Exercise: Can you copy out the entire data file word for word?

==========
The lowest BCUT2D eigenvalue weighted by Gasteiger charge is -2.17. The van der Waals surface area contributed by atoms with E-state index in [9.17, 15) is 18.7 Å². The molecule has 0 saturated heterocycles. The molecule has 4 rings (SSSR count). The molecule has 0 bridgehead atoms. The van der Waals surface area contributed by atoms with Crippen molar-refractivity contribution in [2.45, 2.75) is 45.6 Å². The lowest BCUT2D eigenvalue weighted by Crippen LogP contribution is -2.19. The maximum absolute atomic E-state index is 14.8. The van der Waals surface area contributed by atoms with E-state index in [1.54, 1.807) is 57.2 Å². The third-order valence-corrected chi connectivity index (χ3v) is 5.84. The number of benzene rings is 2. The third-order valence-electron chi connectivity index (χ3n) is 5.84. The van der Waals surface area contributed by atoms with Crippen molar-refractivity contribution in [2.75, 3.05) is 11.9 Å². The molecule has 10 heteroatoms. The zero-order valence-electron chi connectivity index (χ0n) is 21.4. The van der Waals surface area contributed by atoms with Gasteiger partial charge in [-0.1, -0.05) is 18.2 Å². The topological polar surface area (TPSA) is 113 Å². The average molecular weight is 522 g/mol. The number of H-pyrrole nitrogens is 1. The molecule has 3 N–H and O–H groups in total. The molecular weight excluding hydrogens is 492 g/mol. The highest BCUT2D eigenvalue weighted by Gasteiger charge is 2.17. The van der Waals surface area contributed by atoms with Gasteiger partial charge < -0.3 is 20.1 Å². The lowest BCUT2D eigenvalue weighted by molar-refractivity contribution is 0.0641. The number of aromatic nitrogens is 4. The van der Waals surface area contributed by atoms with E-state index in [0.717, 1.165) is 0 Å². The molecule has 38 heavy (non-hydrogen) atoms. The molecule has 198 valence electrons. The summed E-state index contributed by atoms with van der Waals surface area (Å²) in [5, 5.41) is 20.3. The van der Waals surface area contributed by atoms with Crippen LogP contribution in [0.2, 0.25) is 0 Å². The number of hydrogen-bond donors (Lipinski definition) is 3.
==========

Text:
The lowest BCUT2D eigenvalue weighted by Gasteiger charge is -2.17. The van der Waals surface area contributed by atoms with E-state index in [9.17, 15) is 18.7 Å². The molecule has 0 saturated heterocycles. The molecule has 4 rings (SSSR count). The molecule has 0 bridgehead atoms. The van der Waals surface area contributed by atoms with Crippen molar-refractivity contribution in [2.45, 2.75) is 45.6 Å². The lowest BCUT2D eigenvalue weighted by Crippen LogP contribution is -2.19. The maximum absolute atomic E-state index is 14.8. The van der Waals surface area contributed by atoms with E-state index in [1.54, 1.807) is 57.2 Å². The third-order valence-corrected chi connectivity index (χ3v) is 5.84. The number of benzene rings is 2. The third-order valence-electron chi connectivity index (χ3n) is 5.84. The van der Waals surface area contributed by atoms with Crippen molar-refractivity contribution in [2.75, 3.05) is 11.9 Å². The molecule has 10 heteroatoms. The zero-order valence-electron chi connectivity index (χ0n) is 21.4. The van der Waals surface area contributed by atoms with Gasteiger partial charge in [-0.1, -0.05) is 18.2 Å². The topological polar surface area (TPSA) is 113 Å². The average molecular weight is 522 g/mol. The number of H-pyrrole nitrogens is 1. The molecule has 3 N–H and O–H groups in total. The molecular weight excluding hydrogens is 492 g/mol. The highest BCUT2D eigenvalue weighted by Gasteiger charge is 2.17. The van der Waals surface area contributed by atoms with Gasteiger partial charge < -0.3 is 20.1 Å². The lowest BCUT2D eigenvalue weighted by molar-refractivity contribution is 0.0641. The number of aromatic nitrogens is 4. The van der Waals surface area contributed by atoms with E-state index in [0.717, 1.165) is 0 Å². The molecule has 38 heavy (non-hydrogen) atoms. The molecule has 198 valence electrons. The summed E-state index contributed by atoms with van der Waals surface area (Å²) in [5, 5.41) is 20.3. The van der Waals surface area contributed by atoms with Crippen LogP contribution in [0.2, 0.25) is 0 Å². The number of hydrogen-bond donors (Lipinski definition) is 3.